From Maadi to the airport: 45LE

•Maadi to Zamalak, Mohandaseen: 25LE

•Anywhere in Maadi: usually 5LE unless you’re going from Degla to the Maadi Corniche, then 7LE is sufficient.

•Maadi to Nasr City: I get away with 25LE, but I’m ruthless. Don’t pay more than 30LE.

•Zamalak to Mohandaseen: 5LE

**Please note that just as in any city, if traffic is at peak hours, adjust accordingly**

Other Tipping Venues:

•When at a restaurant, note that the service is already included. However, don’t be cheap. If you received good service, throw in some extra. If you’ve received bad service, it is not a rule that you need to leave on top. Just like in most countries, servers have to EARN extra (and I should know since I was one for almost 7 years).

•ALWAYS and I repeat ALWAYS look over your bill at restaurants. Unfortunately, some places will charge you for things that you never ordered, never wanted, or don’t even know what the hell it is. This usually occurs when you are drinking (also not privy to Egypt).

•An hour felucca: most will immediately try to charge foreigners 50LE+, I got an hour the other day for 35LE, but don’t forget to tip the boat captain. Don’t tip over 10LE, 5LE is alright.

Airport rules:

•Please call in advance and try to set up a driver. I hate the way these people are treating others coming for a good time. If you need help, feel free to contact me and I will try my hardest to locate you a driver.

•Do NOT allow anyone to help you with your bags. I even mean the cops trying to put it on the security machines. They want a tip.


Now riding camels and other activities, I’m going to get back to you as although I decreased the initial price from the “guide,” I still feel I got screwed.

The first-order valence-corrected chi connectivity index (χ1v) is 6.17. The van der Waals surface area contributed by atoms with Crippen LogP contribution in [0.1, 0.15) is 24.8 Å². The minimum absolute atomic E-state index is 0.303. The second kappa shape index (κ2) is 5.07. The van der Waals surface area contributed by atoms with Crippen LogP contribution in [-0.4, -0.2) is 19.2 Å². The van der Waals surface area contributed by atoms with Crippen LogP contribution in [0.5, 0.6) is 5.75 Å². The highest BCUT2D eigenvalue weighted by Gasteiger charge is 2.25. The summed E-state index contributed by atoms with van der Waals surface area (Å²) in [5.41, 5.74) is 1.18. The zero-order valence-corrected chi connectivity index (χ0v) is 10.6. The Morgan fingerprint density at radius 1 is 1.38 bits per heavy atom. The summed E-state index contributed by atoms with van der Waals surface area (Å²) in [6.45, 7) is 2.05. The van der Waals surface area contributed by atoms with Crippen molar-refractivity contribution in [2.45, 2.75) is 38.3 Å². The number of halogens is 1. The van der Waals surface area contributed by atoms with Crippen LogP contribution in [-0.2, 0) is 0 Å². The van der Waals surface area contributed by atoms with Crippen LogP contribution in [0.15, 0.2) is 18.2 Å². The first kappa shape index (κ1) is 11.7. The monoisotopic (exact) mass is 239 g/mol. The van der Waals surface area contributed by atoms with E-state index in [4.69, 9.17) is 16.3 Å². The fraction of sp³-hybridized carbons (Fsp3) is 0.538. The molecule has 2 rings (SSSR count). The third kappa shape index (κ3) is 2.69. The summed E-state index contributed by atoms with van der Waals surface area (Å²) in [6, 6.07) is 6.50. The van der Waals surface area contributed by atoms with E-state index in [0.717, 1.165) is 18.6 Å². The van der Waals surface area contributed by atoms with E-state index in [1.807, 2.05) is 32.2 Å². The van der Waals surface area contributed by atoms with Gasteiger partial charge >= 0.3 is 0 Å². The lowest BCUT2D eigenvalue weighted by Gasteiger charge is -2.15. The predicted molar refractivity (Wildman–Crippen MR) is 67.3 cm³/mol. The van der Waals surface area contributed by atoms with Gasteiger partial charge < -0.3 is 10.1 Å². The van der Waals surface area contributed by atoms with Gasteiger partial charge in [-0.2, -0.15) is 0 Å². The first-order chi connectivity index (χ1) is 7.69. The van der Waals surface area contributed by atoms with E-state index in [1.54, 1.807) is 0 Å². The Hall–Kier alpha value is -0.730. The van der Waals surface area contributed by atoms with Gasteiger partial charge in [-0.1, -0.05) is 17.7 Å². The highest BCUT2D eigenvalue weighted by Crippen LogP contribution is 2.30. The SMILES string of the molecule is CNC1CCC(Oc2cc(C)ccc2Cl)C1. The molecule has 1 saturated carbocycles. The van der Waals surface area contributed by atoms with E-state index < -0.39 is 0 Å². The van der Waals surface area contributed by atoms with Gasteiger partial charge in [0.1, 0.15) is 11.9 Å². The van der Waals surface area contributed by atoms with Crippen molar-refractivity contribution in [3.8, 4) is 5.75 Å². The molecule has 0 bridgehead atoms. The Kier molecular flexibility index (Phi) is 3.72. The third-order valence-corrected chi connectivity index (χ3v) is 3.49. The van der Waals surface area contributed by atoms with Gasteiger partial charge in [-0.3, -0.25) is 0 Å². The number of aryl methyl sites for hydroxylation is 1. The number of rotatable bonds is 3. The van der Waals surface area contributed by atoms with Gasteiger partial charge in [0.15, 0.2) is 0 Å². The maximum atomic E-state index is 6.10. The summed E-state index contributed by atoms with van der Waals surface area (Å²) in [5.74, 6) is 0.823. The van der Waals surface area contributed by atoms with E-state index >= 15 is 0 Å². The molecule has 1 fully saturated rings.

If interested, please email me directly via the blog:

Opening at Petroleum Africa magazine in marketing which includes database management. The salary is competitive, but on an Egyptian scale, however, it includes base salary plus commission. Basically, a win/win unlike solely working upon commission and wondering if you would sell an ad or not, now you have the base and the potential for a little extra. This is a snippet of duties as detailed from the person in charge:

Looking for part-time, potentially full time person to perform a variety of duties. The most important quality is the ability to be highly detail-oriented and conscientious. Potential areas of focus: ACT, AEA Marketing, Conference Coordination, some website work, correspondence with organizers and subscribers. Salary is flexible depending on what they can do and full/part time, but it is Egyptian scale.

Eat of the Week (and every day of my life if I had a car)

Abou Maar, located in Mohandaseen on Syria Str. (no real address since it is a local place and I cannot read Arabic. However, you will notice this hidden jewel by all the cars lined up outside just to get a taste of Cairo’s BEST shawarma. Hey – if you think you know better, let me know because I am always up for a challenge.

Personally, I like the lamb better than the chicken, but either way, both are tasty. I usually order enough for the next day as it is located in Mohandaseen. However, if you’re venturing to Cairo Jazz Club, this is enough incentive to go as it is nearby and you can stop by to combat those munchies from too much alcohol, or try to sober up – whichever you’d prefer.

I went last week at 1:30am as a random excursion with Marwa (her work hours are strange). We arrived and well, everyone is getting to know us as this is quickly becoming our regular place. They brought us soup – on the house – and let me just say, mmmmmGOOD!!! The service was great and although we were two females and there are beggars around, our carhop shooed those that kept bothering us. It is Syrian style shawarma, on tortilla-like bread – not pita, with tahina and if you like pickles, I highly recommend getting an order with an extra side of pickles.

The best part – the prices – also on an Egyptian scale. If you are able to find your way, please visit. Although I’m a bit nervous about posting this as I don’t necessarily want it to become too packed that even I can’t get my craving...oh well.